arrival at the collision point, which was to be at milepost 881, 14 miles north of Waco
and three miles south of West. During the actual event, the two train crews were to
jump from the trains soon after they started their run.
Safety Precautions Taken
Almost all the spectators were to be located on a hill at least 200 yards away, at a
point from which they would have, according to The Dallas Morning News of Sept. 14,
1896, "a perfect view of the destruction." Only photographers and reporters were to
be allowed within 100 yards of the track. The News quoted Agent Crush as saying
the officials were expecting a crowd of between 20,000 to 25,000. Three hundred
special policemen were brought in to keep order.
The Crowd Gathers
On Tuesday morning, the day of the event, The News feverishly reported that the
Katy was sending 30 passenger trains out all over Texas to bring in spectators for
the 4:00 p.m. collision. The group that eventually gathered was estimated to be
between 30,000 and more than 40,000. The News reported that a crowd that big had
never before been seen in Texas, except for Tennessee Day at the State Fair
several years before. Agent Crush, "on a prancing charger," kept an eye on it all.
At 5:00 p.m., one hour late, the two engines, each pulling six cars, slowly met at the
point of collision and were photographed. Then the trains backed slowly up the low
hills to their starting points. The Sept. 16 issue of The News, describes what
happened next: "The smoke was pouring from their funnels in a great black streak
and the popping of the steam could be distinctly heard for the distance of a mile.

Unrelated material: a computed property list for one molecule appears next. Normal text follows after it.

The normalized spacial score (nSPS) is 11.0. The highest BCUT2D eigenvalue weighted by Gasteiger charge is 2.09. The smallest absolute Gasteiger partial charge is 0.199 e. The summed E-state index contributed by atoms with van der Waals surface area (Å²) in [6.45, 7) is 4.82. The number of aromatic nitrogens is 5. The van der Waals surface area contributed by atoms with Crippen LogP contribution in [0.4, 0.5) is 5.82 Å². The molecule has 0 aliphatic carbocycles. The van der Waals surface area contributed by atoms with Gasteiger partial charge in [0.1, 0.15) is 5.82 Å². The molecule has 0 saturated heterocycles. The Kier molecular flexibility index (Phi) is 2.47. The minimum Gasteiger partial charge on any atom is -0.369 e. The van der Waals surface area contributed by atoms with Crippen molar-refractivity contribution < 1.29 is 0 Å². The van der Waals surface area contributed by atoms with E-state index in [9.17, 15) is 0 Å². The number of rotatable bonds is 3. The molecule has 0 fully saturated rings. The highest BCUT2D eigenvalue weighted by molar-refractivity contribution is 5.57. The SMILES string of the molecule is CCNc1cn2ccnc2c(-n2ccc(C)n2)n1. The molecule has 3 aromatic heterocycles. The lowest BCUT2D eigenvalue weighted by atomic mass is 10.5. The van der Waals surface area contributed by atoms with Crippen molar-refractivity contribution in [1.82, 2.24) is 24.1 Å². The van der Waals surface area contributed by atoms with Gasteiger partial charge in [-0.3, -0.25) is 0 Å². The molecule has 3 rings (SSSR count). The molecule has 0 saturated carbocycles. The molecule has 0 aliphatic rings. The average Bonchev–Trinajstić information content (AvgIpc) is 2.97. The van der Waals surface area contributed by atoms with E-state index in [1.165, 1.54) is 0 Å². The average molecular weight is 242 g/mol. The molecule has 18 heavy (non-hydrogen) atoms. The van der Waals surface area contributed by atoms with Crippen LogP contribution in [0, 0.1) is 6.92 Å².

People were standing on tiptoe from every point of vantage trying to see every
movement of the wheels that were so soon to roll to destruction ... At 10 minutes
after 5 Crush raised his hat and a great cheer went up from the throats of all the
"The rumble of the two trains, faint and far off at first, but growing nearer and more
distinct with each fleeting second, was like the gathering force of a cyclone. Nearer
and nearer they came, the whistles of each blowing repeatedly and the torpedoes
which had been placed on the track exploding in almost a continuous round like the
rattle of musketry. ... They rolled down at a frightful rate of speed to within a quarter
of a mile of each other. Nearer and nearer as they approached the fatal meeting
place the rumbling increased, the roaring grew louder ...
"Now they were within ten feet of each other, the bright red and green paint on the
engines and the gaudy advertisements on the cars showing clear and distinct in the
"A crash, a sound of timbers rent and torn, and then a shower of splinters.
"There was just a swift instance of silence, and then as if controlled by a single
impulse both boilers exploded simultaneously and the air was filled with flying missiles
of iron and steel varying in size from a postage stamp to half of a driving wheel ...
"On the photographer's stand, situated not more than 100 feet from the track ... were
grouped the photographers, the reporters of The News and several railroad officials.
One of the photographers, Mr. Dean of Waco, will lose one of his eyes as a result of
a sudden meeting with a small piece of flying steel.
"All that remained of the two engines and twelve cars was a smoking mass of
fractured metal and kindling wood, except one car on the rear of each train, which
had been left untouched. The engines had both been completely telescoped, and
contrary to experience in such cases, instead of rising in the air from the force of the